Bitcoin’s 2017 bull run, which saw the world’s leading digital asset top out at nearly $20,000 USD, was mostly driven by a lone anonymous trader, according to analysis gathered by two finance professors from the University of Texas and Ohio State University.
Professors John Griffin and Amin Shams analyzed over 200 gigabits of data relating to the transaction history between Bitcoin and Tether, another highly controversial stablecoin, and found that the surge in value in late 2017 was attributable to one large player, or a whale in the crypto world, but the identity of the investor remains unknown.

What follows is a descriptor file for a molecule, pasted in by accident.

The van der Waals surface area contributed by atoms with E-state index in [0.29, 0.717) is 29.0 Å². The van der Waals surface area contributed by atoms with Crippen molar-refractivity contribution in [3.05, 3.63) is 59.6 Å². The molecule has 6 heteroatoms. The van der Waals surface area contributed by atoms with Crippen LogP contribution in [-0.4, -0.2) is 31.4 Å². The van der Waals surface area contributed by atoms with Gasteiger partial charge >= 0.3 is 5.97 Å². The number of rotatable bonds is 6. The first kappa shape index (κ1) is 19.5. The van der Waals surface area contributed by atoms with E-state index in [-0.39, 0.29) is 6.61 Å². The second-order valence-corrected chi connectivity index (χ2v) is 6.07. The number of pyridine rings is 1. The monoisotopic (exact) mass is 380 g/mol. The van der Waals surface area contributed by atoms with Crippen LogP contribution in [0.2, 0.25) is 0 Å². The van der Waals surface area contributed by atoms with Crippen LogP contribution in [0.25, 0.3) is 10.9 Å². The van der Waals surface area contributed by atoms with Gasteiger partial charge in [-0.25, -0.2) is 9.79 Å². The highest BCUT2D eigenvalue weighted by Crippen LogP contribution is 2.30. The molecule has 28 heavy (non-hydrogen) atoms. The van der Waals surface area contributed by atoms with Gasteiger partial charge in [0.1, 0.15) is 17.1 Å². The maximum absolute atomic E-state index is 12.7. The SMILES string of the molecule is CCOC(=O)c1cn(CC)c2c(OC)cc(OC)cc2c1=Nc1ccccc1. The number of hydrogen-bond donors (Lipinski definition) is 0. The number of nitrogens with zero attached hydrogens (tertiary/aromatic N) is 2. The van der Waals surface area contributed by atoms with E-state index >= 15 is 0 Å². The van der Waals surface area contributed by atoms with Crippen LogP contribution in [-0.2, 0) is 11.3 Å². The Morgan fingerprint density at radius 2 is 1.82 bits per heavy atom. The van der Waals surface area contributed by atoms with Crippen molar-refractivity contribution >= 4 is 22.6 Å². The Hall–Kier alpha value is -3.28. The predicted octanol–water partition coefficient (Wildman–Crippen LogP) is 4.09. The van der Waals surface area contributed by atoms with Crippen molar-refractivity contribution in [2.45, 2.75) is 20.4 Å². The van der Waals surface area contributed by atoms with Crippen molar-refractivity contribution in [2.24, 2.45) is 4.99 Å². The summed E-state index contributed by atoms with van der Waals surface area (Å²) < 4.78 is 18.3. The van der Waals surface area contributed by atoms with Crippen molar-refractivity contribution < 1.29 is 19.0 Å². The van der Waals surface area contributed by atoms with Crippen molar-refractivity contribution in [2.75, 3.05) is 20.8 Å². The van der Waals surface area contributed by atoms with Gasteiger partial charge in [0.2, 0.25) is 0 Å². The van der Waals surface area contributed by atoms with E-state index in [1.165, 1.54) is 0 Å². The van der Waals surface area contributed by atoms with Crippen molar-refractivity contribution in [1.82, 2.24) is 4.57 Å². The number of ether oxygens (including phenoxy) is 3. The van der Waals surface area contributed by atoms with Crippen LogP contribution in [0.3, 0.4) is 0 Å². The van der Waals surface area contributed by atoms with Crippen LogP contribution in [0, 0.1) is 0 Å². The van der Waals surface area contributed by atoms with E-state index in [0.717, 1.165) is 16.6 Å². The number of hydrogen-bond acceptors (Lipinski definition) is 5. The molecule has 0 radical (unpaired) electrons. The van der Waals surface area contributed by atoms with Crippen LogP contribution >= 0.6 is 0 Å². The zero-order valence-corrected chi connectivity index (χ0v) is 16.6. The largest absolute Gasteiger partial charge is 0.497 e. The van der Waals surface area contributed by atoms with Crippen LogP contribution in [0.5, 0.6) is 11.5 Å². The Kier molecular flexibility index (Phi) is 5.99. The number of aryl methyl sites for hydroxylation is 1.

“We find that the identified patterns are not present on other flows, and almost the entire price impact can be attributed to this one large player,” Griffin and Shams wrote. “We map this data across both blockchains and find that the one player or entity (labeled as 1LSg throughout the paper) is behind the majority of the patterns we document.” Their hypothesis is based on the theory that Tether coins, which should be backed 1:1 with USD, are printed with no backing and used to purchase Bitcoin.
“This pattern is only present in periods following printing of Tether, driven by a single large account holder, and not observed by other exchanges,” they wrote in a paper to be published in a forthcoming Journal of Finance.
The theory that Tether is being used to manipulate the value of Bitcoin and other altcoins is not a new revelation. Last month the coin, and its parent company Bitfinex, were accused of creating “the largest bubble in human history” in a class-action suit.